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A SIMPLE PAYBACK OF 19 YEARS.  Based on annual revenue of $524,510 (2,384,138 kWh x 22 cents/kWh), it will require 19 years to reach a simple payback value equal to the initial purchase price of the large PV system ($8,700,000 plus an annual operations-and-maintenance cost of $25,000). This is well within the life expectancy of the high-efficiency crystalline PV system, which is approximately 25 years. Revenue, in this case, is the sum of avoided energy purchase (2 cents/kWh) and the IPL renewable-energy incentive (20 cents/kWh) that is currently in place. It should be noted that steady worldwide decline in PV cost will also positively influence payback.
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PARITY AMONG LABORATORY SYSTEMS UNDER CLOUDY SKIES.  Over the course of the 12-month assessment period, Thin Film Cylindrical PV produced more energy and more energy per installed watt than the other laboratory system technologies. However, the small differences in performance among the four technologies under cloudy conditions did not equate to overall favorability in annual energy production.
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PRICE SHOULD DRIVE PV SYSTEM SELECTION.  Given the statutes and executive orders directing GSA to increase renewable energy use, targeted deployment of PV systems is recommended. Parity among the laboratory systems tested in the Midwestern climate suggests that commodity price (cost per watt) should drive PV system selection. If rooftop space is a concern and renewable energy production an objective, efficiency per square foot should also be considered.
Laboratory Systems Perform Similarly Under Cloudy Skies PV System Yield on Cloudy Day, March 3, 2012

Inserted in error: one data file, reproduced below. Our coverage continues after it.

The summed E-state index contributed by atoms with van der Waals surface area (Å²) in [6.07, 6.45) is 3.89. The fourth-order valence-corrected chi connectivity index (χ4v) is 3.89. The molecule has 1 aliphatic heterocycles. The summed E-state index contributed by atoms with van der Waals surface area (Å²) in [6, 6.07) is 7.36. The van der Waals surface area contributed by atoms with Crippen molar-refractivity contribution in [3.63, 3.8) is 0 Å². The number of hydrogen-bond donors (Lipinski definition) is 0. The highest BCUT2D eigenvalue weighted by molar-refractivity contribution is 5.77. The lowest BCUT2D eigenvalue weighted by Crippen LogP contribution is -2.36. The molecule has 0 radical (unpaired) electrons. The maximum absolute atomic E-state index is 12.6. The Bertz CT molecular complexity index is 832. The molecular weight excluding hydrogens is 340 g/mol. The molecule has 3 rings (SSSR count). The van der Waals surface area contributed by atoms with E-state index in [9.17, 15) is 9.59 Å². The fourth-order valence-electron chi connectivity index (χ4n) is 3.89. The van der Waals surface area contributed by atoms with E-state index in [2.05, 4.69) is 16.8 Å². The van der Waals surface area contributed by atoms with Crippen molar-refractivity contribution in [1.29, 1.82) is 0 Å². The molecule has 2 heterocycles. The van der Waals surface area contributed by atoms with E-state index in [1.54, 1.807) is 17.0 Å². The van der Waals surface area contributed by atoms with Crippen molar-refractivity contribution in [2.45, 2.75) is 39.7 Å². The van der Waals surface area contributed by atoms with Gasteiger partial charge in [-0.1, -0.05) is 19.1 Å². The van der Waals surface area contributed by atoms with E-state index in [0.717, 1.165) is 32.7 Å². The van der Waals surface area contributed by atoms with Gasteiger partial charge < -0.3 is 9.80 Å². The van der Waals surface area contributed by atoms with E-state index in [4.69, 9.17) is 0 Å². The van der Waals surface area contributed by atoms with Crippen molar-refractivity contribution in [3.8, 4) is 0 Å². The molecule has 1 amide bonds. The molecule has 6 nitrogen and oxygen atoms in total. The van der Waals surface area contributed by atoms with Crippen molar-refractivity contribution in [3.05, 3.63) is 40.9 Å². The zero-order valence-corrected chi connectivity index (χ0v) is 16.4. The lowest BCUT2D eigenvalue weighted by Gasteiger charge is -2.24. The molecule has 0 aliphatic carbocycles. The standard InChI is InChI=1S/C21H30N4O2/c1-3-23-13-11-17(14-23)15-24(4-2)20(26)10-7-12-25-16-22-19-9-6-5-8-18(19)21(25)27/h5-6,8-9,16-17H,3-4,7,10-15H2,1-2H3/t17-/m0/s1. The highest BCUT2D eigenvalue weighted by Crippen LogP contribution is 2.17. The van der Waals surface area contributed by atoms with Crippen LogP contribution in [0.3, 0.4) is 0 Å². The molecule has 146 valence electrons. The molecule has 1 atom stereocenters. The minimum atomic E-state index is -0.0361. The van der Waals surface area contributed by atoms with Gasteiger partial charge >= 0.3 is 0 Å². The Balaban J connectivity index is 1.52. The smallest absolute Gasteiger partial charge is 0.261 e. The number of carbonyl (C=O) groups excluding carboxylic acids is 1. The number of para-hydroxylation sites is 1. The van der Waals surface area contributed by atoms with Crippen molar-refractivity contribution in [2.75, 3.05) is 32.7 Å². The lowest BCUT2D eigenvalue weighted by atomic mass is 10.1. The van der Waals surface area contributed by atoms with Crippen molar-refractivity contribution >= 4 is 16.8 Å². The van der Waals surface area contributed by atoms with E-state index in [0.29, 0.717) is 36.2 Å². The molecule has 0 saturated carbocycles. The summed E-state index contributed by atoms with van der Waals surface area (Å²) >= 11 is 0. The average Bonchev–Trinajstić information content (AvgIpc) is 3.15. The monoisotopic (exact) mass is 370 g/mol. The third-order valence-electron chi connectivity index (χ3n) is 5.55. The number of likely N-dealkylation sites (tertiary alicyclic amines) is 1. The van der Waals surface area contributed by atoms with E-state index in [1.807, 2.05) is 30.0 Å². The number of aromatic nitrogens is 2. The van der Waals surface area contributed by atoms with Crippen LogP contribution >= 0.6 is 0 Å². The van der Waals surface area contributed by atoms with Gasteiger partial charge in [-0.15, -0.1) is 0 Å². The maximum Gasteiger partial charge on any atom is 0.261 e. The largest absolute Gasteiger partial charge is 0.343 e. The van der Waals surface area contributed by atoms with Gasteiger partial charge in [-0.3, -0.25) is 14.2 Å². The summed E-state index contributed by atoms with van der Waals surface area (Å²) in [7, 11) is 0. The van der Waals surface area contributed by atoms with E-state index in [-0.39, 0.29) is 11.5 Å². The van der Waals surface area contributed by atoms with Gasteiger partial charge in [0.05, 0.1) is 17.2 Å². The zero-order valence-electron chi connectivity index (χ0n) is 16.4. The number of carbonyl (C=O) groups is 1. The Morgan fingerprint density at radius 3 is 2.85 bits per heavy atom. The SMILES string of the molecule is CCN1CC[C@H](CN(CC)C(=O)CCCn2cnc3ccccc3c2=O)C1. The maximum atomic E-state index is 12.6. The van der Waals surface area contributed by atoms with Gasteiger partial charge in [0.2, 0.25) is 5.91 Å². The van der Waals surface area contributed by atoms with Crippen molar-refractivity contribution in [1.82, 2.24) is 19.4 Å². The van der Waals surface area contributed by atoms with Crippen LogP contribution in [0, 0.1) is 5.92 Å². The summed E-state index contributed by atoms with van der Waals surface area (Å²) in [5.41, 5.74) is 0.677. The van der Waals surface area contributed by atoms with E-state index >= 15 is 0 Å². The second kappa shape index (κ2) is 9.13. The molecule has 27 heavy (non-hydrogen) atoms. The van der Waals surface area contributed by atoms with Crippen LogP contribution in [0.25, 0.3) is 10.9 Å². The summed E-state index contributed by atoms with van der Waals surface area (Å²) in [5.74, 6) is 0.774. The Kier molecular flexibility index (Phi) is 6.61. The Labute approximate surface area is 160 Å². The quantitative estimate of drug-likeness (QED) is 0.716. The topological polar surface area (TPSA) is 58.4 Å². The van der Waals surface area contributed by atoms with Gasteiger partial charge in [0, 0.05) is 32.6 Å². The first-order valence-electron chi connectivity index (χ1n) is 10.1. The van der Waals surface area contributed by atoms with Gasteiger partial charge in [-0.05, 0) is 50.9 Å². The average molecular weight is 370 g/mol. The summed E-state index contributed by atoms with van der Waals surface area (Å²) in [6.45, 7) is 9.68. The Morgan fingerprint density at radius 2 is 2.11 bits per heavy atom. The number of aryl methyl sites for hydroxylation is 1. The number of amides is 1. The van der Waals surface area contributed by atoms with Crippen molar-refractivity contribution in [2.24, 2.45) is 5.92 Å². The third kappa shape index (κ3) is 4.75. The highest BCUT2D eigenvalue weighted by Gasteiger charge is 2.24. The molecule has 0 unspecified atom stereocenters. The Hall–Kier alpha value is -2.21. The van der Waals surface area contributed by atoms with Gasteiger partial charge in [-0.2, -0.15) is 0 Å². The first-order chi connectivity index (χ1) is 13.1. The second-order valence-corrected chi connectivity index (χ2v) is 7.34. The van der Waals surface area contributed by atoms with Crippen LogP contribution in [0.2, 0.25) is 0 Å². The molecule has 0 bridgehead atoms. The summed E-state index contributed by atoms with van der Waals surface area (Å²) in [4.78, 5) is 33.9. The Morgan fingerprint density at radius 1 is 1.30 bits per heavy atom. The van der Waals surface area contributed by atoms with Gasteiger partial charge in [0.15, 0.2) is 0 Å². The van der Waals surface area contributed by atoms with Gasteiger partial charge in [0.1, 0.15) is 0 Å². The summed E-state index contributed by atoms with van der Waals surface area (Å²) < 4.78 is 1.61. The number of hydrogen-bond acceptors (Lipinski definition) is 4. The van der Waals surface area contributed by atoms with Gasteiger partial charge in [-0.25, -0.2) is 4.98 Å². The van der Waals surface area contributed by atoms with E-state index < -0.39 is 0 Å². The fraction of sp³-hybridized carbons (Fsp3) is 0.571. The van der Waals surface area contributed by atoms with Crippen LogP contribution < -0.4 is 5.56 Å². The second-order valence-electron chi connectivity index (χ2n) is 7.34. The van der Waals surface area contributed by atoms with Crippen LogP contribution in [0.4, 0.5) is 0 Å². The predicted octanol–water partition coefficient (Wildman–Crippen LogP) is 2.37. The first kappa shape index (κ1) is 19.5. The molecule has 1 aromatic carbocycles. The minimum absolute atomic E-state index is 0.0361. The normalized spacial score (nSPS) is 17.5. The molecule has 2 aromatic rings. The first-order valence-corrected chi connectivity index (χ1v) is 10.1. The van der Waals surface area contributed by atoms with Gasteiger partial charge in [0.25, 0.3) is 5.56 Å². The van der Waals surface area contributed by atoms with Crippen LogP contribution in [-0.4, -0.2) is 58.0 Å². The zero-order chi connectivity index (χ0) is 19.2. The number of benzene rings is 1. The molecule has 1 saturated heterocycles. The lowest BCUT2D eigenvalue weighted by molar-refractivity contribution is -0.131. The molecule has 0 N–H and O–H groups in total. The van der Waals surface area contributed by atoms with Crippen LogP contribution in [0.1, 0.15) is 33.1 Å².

What We Concluded


The commercial-scale high-efficiency crystalline PV system is a practical, on-site energy generation solution, even in a diffuse, four-season climate. It offset 7.9% of the Bean Federal Center’s energy load during the study period, helping the Center meet statutory goals for improving energy performance and reducing GHG emissions. A simple payback of 19 years is well within the technology’s demonstrated lifespan.

Lessons Learned


The commercial-scale high-efficiency crystalline PV system performed almost exactly as the pre-installation models predicted. The 3kW laboratory systems also performed to nameplate expectation. System modeling tools available to energy engineers, building managers, and PV system professionals today are adequate to produce accurate simulation results for both sunny and cloudy climates.


While there has been debate as to whether thin-film PV would outperform crystalline PV in cool, cloudy climates, results from the laboratory study indicate that it does not. The one system that outperformed crystalline PV, the Thin Film Cylindrical system, did so as a result of its unique design and not its thin-film active material. When comparing crystalline and thin-film PV types of similar construction, the crystalline PV outperformed the thin-film systems.


These Findings are based on the report, “Photovoltaic System Performance, Major General Emmett J. Bean Federal Center” which is available from the GPG program website,

For more information, contact Kevin Powell Green Proving Ground Program Manager.



Reference above to any specific commercial product, process or service does not constitute or imply its endorsement, recommendation or favoring by the United States Government or any agency thereof.


The Green Proving Ground program leverages GSA’s real estate portfolio to evaluate innovative sustainable building technologies.